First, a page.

On the Trail at Dreamforce – Data Science Goes Mainstream

It’s Dreamforce week, which is always a great time to connect with customers, meet new prospects and hear what’s on their minds. This week everyone is talking about how to become a data driven enterprise.

Every company knows that data is a competitive advantage for their organization, but how they apply it is not as easily understood. For years companies have hired teams of data analysts and data scientists. Early thinking was to wall them off in a separate group to provide “data as a service” to other teams. Today, more companies are embedding data scientists directly into the lines of business and functional groups such as sales and marketing. Now, with the introduction of Salesforce Einstein and predictive apps like Lighthouse for Sales that work directly within systems of record, it’s not just data scientists who are pulling and analyzing data. It’s the doers.

As Marc Benioff said in his keynote yesterday “Einstein is everyone’s data scientist.” No longer do we need to solely rely on individuals with PhDs to crunch the data for us. Capabilities in the platform itself can surface insights that can shape behavior and even predict outcomes, such as the likelihood of a lead converting to an opportunity. In some cases, it could prescribe a course of action, such as setting up a customer meeting to address a problem identified on a service ticket. Companies like Salesforce, Google, Microsoft and the partner ecosystems surrounding these platforms are making it easier than ever for the doers to understand the data, to see patterns and to take action.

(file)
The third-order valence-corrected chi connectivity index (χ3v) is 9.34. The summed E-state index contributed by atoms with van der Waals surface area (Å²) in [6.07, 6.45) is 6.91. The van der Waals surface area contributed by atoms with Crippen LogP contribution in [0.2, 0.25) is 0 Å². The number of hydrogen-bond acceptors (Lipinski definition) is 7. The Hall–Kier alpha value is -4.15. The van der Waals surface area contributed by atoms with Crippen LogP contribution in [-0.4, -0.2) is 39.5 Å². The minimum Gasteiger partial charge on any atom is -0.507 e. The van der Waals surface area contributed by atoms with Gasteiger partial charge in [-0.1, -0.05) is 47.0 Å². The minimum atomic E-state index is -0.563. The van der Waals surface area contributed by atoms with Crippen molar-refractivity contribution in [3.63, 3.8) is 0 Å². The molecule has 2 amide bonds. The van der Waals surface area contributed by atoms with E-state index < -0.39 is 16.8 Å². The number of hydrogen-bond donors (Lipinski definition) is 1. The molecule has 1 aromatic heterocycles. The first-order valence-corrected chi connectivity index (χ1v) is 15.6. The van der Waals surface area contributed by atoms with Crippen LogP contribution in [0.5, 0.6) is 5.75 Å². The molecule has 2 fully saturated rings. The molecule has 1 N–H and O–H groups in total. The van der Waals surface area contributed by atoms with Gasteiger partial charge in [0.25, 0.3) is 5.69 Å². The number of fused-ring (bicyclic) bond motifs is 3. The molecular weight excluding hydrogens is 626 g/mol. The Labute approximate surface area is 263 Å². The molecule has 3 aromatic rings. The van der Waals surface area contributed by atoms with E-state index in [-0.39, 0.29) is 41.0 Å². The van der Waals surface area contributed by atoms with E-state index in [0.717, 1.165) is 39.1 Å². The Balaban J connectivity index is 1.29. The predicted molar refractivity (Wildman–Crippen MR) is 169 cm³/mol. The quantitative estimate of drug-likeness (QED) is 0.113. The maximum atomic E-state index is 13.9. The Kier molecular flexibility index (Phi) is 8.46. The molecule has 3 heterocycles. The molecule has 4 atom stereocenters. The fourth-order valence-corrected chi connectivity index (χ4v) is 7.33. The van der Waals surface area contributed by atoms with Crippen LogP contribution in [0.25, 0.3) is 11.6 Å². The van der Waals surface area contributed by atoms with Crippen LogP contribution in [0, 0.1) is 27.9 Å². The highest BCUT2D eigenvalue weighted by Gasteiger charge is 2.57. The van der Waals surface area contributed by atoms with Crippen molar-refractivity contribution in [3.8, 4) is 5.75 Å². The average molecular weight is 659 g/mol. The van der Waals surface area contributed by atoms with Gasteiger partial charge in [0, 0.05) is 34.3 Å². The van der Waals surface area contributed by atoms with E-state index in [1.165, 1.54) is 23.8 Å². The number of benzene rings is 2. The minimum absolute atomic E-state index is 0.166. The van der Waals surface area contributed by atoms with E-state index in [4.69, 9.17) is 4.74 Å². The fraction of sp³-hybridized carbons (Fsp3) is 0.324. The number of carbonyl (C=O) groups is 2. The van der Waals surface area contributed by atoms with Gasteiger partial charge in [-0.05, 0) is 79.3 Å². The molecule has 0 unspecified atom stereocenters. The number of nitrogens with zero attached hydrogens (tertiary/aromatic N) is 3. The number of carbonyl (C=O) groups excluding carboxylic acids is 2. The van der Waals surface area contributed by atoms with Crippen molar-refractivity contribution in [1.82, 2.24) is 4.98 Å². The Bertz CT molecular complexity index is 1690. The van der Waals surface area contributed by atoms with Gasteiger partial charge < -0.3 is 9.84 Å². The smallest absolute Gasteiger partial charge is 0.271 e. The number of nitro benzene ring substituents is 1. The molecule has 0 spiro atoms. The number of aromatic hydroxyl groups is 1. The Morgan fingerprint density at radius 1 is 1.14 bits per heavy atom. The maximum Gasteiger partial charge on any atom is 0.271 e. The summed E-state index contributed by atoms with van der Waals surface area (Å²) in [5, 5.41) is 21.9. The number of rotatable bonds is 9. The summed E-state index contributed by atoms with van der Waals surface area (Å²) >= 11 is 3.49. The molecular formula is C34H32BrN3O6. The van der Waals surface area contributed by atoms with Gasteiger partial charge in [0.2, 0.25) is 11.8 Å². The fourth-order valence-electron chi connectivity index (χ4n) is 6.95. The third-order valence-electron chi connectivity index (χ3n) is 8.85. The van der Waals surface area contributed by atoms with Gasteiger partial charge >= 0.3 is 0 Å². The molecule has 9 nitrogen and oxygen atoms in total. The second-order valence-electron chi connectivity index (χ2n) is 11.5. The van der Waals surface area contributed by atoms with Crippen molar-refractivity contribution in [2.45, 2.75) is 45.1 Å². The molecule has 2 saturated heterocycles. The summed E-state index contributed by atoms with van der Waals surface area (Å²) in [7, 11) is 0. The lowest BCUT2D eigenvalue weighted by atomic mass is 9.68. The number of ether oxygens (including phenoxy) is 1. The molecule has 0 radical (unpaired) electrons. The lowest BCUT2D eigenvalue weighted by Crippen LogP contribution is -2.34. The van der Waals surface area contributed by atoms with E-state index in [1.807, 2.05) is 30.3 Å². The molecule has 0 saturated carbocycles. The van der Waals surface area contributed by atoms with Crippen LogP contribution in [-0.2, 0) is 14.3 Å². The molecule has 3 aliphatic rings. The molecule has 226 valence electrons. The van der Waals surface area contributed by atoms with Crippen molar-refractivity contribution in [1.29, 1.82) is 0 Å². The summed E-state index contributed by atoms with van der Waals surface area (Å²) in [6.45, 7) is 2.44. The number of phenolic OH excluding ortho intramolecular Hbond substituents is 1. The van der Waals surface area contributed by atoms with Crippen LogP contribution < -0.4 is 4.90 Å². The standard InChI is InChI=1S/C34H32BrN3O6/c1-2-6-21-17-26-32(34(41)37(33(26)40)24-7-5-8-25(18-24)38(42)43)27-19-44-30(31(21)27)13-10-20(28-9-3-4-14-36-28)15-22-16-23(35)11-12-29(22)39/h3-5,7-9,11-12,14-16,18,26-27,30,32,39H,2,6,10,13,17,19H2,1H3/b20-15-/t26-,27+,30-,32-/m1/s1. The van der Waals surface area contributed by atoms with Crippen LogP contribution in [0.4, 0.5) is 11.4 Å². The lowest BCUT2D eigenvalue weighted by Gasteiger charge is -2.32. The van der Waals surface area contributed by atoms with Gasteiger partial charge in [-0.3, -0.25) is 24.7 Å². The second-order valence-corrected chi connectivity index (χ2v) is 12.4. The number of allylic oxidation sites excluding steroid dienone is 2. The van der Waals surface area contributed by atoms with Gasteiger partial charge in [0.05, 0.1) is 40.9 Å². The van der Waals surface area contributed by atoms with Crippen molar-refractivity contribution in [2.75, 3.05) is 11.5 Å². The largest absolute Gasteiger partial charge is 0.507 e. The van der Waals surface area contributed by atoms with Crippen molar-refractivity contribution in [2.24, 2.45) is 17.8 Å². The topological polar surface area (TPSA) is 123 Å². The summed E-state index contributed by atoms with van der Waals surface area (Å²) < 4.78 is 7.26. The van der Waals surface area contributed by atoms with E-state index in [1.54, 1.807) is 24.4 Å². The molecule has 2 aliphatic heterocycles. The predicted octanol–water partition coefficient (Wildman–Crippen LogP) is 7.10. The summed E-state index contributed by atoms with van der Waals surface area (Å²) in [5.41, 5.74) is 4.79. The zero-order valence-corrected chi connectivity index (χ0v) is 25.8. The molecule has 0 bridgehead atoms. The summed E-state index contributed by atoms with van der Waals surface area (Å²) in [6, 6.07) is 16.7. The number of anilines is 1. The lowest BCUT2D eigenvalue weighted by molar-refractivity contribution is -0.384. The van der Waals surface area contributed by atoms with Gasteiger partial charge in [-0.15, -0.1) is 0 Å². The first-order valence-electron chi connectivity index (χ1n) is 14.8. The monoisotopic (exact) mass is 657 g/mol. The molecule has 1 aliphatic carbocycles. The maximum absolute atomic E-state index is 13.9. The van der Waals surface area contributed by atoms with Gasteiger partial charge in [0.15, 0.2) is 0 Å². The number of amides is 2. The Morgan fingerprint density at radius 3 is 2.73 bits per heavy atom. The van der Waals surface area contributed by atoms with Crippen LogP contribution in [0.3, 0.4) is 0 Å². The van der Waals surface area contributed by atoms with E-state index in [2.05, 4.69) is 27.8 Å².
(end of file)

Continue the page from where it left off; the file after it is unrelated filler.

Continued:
But at the same time, it’s not easy for customers to know where to begin. What they need now, what’s overkill for their organization, and what to make of all the marketing hype around machine learning, artificial learning, and predictive analytics.
A lot of customers I spoke to this week are just getting started on their analytics journey. Many of them have only recently implemented Wave, and they are still trying to figure out how to wring the most value from it.

My advice is to start small. Identify the problem that is causing the most fits across the organization, fix that and move on to the next problem. I call this execution-oriented transformation, and it’s what enables organizations to deliver value right away and concretely show how data can change behavior and improve performance. You can talk about analytics all day long, but until you see it in action, it’s just words.

Take one of our large health services customers. They called us on Christmas Eve and were in need of  sales dashboard for a Board meeting that was less than three weeks away. We worked with them to create a standard definition for the data they needed to present to the Board and delivered the initial dashboard in time for the meeting. Over time, we fine-tuned the dashboard to deliver even more business value and now they are using dashboards from Wave to run their board meetings.

If you’d like to hear more about this story, please join one of the many Optum sessions at Dreamforce, including SpringML’s lunch & learn today at 12pm with Maria Perkins, VP of Growth Technologies at Optum held at the Wave Analytics Lounge at 111 Minna.